During the Ash Wednesday service in Muskegon last week, Bishop Bard shared with the congregation some paradoxes of the Christian faith in his sermon entitled “A Liminal Lent.” It was a rich sermon and I appreciated it greatly, and as all good sermons do, it has caused me to continue to think about it since.
There have been times in my life when I have struggled with paradox. I understand that struggle is by definition a part of the nature of any paradox, but the bishop in his sermon invited us just to hold some of the Christian paradox’s we experience in tension and live with them, maybe even celebrate them. I don’t always do that well. Being the age I am I have lived most of my life within the context of “modern” thinking. That is, this is right and that is not right. Modern thinking is dualistic. It is one or the other, either or, right or wrong. And so I have struggled with paradox and situations that seem to invite a “both and” reality. But I’m grateful for the ways that is beginning to change.
Much is being written today from a variety of corners of the church about non-dualistic thinking, the idea that things need not be either this or that but may very well be both…or even more than just the sum of the two! Many are exploring how we might value the seeming tension of paradox or live into an understanding that few things really need to be as clearly delineated as we have made them out to be. Engaging this perspective, while sometimes difficult for those of my certain age, is, at least for me, remarkably freeing. For when we begin to let go of some of our dualism, our often-tight fisted definitions of what is or should be, it opens us up to a whole new world of possibilities. God begins to be removed from the small confining boxes into which we have placed God. There is a new breadth and depth to theology. Bible Study and life itself begins to abound with new prospective. We move from being guardians of truth to a joy filled journey of exploration led by God’s Spirit into places of learning and discovery. We become much more comfortable with paradox and ambiguity, and we live much more comfortably in the tension of that which we don’t know rather than in the old warm blanket that having everything all figured out once provided.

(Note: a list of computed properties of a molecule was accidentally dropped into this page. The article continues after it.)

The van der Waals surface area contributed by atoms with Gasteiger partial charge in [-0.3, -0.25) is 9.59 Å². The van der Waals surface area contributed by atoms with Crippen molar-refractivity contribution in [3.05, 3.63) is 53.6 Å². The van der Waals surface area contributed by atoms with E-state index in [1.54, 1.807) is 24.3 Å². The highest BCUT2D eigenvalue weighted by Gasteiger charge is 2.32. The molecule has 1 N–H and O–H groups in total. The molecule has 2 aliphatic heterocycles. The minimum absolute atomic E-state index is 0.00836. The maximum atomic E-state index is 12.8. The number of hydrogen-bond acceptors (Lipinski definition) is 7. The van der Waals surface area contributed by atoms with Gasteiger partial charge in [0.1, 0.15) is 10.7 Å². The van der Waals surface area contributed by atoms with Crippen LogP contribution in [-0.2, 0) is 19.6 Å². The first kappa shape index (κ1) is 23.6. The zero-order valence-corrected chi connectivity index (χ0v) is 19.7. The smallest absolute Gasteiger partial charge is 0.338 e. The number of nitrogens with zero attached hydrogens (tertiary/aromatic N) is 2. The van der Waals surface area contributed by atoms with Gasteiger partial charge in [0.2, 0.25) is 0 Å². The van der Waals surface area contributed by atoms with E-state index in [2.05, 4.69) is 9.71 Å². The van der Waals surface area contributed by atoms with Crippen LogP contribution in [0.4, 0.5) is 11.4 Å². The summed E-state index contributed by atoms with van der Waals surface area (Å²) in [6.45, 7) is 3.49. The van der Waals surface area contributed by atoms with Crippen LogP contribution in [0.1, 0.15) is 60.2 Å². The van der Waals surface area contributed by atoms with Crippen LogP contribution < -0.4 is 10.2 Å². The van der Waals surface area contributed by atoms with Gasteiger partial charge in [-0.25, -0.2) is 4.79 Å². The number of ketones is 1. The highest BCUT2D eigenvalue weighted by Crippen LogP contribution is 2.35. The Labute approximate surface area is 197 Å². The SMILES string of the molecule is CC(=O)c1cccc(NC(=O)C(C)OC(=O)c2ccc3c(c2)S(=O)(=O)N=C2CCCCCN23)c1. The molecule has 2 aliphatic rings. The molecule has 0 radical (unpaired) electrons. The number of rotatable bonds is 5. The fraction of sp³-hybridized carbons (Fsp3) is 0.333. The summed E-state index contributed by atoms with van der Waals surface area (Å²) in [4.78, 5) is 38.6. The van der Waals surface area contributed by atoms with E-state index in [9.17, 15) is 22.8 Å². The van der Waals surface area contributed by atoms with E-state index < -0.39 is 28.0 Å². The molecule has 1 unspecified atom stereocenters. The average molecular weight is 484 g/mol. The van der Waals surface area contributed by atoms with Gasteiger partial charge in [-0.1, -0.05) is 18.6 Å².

I’m not suggesting all this is what the bishop was saying last Wednesday! But like I said, good sermons always put you to thinking and praying, contemplating and celebrating and that’s what I’ve been doing.
I don’t know where you are as we enter this second week of the Lenten season, but I invite you to allow the Spirit of God to blow through your life in these days. I invite you to become more and more comfortable with the paradoxes and ambiguities of faith and trust that God who loves you and me and everyone – with an incredible love – will hold us safe even as we allow ourselves to navigate all the new currents the Spirit moves us upon.